RMF Pakistan’s Menstrual Hygiene Management (MHM) research studies conducted in the provinces of Punjab and Balochistan in conjunction with Columbia University, New York have been a success. The key outcome of the studies’ findings is to develop the Pakistan Girls’ Puberty Book. For this book to be applicable to the diverse cultural landscapes of Pakistan, it is imperative that data from the provinces of KPK and Sindh be added to the book.
Therefore, the same research protocol is now being replicated in the province of Sindh. This research expansion has been funded by UNICEF, and the aim of this extension is to collect data to include the diverse social and cultural norms and practices of the country.
The Ministry of Education in each province of Pakistan has collaborated with RMF, encouraging this baseline study that aims to describe, via ethnographic approach, the local cultural understandings and meanings of menarche in urban and rural Sindh as experienced by adolescent, school-aged girls.
By means of comparative case studies, this study also aims to explore ways in which local cultural meanings about menarche/menstruation interact with sanitary technology, school design, and peer group relations that often lead to intolerable menstrual-related stigma, causing young women to drop out of school.
The third aim of this study is to utilize adolescent young women’s own recommendations for improving the pubertal and menstrual management-related guidance of adolescent girls. This is envisioned to be addressed through the development of a girls’ puberty book in Pakistan.
UNICEF, having pioneered the initial research and interventions on Menstrual Health Management in Pakistan since 2012, understands that the next step is to raise adolescent girls’ awareness of their own bodies and selves. The Pakistan Girls’ Puberty Book is based on similar UNICEF supported projects in Tanzania, Ghana, Ethiopia, and Cambodia. This research also forms part of UNICEF’s global WinS/MHM project that aims to strengthen evidence-based advocacy on MHM in 10 different countries.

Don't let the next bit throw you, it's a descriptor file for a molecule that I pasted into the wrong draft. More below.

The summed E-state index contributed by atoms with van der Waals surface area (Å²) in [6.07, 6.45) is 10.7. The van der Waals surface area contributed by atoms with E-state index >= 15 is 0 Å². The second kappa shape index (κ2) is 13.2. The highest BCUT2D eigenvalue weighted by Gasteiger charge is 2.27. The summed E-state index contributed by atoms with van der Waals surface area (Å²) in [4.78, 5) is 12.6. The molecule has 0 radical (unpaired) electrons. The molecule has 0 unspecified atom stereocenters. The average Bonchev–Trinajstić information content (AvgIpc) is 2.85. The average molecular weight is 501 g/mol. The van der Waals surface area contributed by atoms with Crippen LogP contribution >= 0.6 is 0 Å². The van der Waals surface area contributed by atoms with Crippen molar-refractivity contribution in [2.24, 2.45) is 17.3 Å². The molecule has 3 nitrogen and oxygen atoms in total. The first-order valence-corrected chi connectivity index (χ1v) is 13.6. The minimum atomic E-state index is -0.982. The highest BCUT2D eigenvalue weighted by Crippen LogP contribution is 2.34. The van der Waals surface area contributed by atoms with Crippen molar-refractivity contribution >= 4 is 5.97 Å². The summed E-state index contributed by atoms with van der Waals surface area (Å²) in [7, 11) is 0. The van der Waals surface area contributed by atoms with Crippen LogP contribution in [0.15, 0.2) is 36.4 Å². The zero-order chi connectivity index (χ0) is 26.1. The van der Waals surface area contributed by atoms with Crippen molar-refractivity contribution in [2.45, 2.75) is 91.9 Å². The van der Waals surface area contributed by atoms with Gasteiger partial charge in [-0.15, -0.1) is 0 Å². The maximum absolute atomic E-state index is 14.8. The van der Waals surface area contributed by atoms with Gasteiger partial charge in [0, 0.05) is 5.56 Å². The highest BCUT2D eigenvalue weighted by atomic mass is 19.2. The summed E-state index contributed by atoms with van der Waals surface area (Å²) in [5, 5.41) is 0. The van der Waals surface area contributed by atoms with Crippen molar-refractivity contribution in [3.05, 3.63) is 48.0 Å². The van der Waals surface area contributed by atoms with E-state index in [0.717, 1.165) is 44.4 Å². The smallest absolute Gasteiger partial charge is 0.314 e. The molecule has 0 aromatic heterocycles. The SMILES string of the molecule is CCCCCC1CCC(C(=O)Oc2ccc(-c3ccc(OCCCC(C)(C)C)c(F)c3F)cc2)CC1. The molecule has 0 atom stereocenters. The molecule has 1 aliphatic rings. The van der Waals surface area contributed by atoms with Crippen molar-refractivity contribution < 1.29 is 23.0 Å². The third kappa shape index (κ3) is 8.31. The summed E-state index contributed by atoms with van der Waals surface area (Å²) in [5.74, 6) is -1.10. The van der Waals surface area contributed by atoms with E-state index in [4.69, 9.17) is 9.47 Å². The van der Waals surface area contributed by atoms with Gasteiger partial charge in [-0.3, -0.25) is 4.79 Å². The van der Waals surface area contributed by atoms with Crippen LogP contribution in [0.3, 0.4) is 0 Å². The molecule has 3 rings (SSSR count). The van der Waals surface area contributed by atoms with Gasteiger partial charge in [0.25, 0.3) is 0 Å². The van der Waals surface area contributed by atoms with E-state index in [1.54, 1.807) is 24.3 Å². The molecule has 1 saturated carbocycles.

Three approaches will be adopted:
• Ethnographic observations
• Key informant interviews with adults
• Participatory group activities with adolescent young women aged 10-19
The selected site for the urban school is Government Girls Primary/Elementary School in Sehrish Nagar, Qasimabad of District Hyderabad. The rural school selected is CGHS High School, Baberloi in District Khairpur.
The intersections between menarche and education in Pakistan are still poorly understood. Nonetheless, existing reports suggest the dominance of male students in middle and high schools, and the absence of other “girl friendly” supports in the schooling environment are causes, e.g. water is rarely available in rural schools in Pakistan, with 75% of hand pumps and 28% of latrines being non-functional. Furthermore, female students lack separate, private latrines, and they often are attacked, sexually harassed, or shamed when waiting to use lavatory services, posing yet another barrier to school attendance. Female students may also have difficulty accessing sanitary materials owing to their high cost, especially if male family members make most major household purchases, as is the case in the majority of households in Pakistan. Given that menarche may be jeopardizing young women’s schooling and health in Pakistan, it is both timely and important to better understand the relationship between menstruation, education, and health for young Pakistani women, and to improve pubertal transitions.